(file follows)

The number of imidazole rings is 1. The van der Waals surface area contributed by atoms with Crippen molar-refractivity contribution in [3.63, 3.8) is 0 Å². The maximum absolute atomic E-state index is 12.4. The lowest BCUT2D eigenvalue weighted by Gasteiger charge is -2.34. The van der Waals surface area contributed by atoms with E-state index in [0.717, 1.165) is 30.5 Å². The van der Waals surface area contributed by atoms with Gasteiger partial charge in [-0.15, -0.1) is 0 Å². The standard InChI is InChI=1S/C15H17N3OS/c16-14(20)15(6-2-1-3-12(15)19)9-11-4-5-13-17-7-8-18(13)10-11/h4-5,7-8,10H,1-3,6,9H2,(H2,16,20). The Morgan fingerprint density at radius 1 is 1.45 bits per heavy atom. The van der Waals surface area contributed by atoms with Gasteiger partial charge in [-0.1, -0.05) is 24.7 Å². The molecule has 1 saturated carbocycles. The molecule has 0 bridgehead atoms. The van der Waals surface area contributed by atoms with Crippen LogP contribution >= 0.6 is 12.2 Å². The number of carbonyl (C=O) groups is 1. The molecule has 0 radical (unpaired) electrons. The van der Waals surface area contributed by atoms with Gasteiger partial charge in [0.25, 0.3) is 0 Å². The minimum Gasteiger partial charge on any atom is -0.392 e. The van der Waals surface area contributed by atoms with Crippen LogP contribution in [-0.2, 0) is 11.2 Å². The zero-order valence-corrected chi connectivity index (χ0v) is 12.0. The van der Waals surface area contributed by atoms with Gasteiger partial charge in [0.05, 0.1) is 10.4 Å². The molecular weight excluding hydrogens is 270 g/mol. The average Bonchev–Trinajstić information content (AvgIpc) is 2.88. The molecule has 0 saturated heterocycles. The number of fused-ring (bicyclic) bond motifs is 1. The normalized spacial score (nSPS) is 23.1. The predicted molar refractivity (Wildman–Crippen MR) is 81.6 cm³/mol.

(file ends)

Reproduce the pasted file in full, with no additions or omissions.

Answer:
The number of imidazole rings is 1. The van der Waals surface area contributed by atoms with Crippen molar-refractivity contribution in [3.63, 3.8) is 0 Å². The maximum absolute atomic E-state index is 12.4. The lowest BCUT2D eigenvalue weighted by Gasteiger charge is -2.34. The van der Waals surface area contributed by atoms with E-state index in [0.717, 1.165) is 30.5 Å². The van der Waals surface area contributed by atoms with Gasteiger partial charge in [-0.15, -0.1) is 0 Å². The standard InChI is InChI=1S/C15H17N3OS/c16-14(20)15(6-2-1-3-12(15)19)9-11-4-5-13-17-7-8-18(13)10-11/h4-5,7-8,10H,1-3,6,9H2,(H2,16,20). The Morgan fingerprint density at radius 1 is 1.45 bits per heavy atom. The van der Waals surface area contributed by atoms with Gasteiger partial charge in [-0.1, -0.05) is 24.7 Å². The molecule has 1 saturated carbocycles. The molecule has 0 bridgehead atoms. The van der Waals surface area contributed by atoms with Crippen LogP contribution >= 0.6 is 12.2 Å². The number of carbonyl (C=O) groups is 1. The molecule has 0 radical (unpaired) electrons. The van der Waals surface area contributed by atoms with Gasteiger partial charge in [0.25, 0.3) is 0 Å². The minimum Gasteiger partial charge on any atom is -0.392 e. The van der Waals surface area contributed by atoms with Crippen LogP contribution in [-0.2, 0) is 11.2 Å². The zero-order valence-corrected chi connectivity index (χ0v) is 12.0. The van der Waals surface area contributed by atoms with Gasteiger partial charge in [0.05, 0.1) is 10.4 Å². The molecular weight excluding hydrogens is 270 g/mol. The average Bonchev–Trinajstić information content (AvgIpc) is 2.88. The molecule has 0 saturated heterocycles. The number of fused-ring (bicyclic) bond motifs is 1. The normalized spacial score (nSPS) is 23.1. The predicted molar refractivity (Wildman–Crippen MR) is 81.6 cm³/mol.